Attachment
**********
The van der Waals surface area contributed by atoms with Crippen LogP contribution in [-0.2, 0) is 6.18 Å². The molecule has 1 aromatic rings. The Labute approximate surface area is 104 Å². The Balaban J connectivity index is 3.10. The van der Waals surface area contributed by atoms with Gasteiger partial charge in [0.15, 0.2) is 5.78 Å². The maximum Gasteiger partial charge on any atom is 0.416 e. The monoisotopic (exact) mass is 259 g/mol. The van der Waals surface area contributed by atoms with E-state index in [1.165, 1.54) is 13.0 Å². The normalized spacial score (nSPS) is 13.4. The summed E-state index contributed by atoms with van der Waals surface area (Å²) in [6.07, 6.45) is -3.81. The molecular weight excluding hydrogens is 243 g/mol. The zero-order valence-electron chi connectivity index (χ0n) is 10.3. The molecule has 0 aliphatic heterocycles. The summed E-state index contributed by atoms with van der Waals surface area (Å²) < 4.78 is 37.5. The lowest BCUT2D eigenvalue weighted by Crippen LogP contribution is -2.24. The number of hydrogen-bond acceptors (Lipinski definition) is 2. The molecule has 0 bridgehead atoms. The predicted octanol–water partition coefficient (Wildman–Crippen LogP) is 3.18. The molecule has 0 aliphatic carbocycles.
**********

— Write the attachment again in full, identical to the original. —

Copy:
The van der Waals surface area contributed by atoms with Crippen LogP contribution in [-0.2, 0) is 6.18 Å². The molecule has 1 aromatic rings. The Labute approximate surface area is 104 Å². The Balaban J connectivity index is 3.10. The van der Waals surface area contributed by atoms with Gasteiger partial charge in [0.15, 0.2) is 5.78 Å². The maximum Gasteiger partial charge on any atom is 0.416 e. The monoisotopic (exact) mass is 259 g/mol. The van der Waals surface area contributed by atoms with E-state index in [1.165, 1.54) is 13.0 Å². The normalized spacial score (nSPS) is 13.4. The summed E-state index contributed by atoms with van der Waals surface area (Å²) in [6.07, 6.45) is -3.81. The molecular weight excluding hydrogens is 243 g/mol. The zero-order valence-electron chi connectivity index (χ0n) is 10.3. The molecule has 0 aliphatic heterocycles. The summed E-state index contributed by atoms with van der Waals surface area (Å²) < 4.78 is 37.5. The lowest BCUT2D eigenvalue weighted by Crippen LogP contribution is -2.24. The number of hydrogen-bond acceptors (Lipinski definition) is 2. The molecule has 0 bridgehead atoms. The predicted octanol–water partition coefficient (Wildman–Crippen LogP) is 3.18. The molecule has 0 aliphatic carbocycles.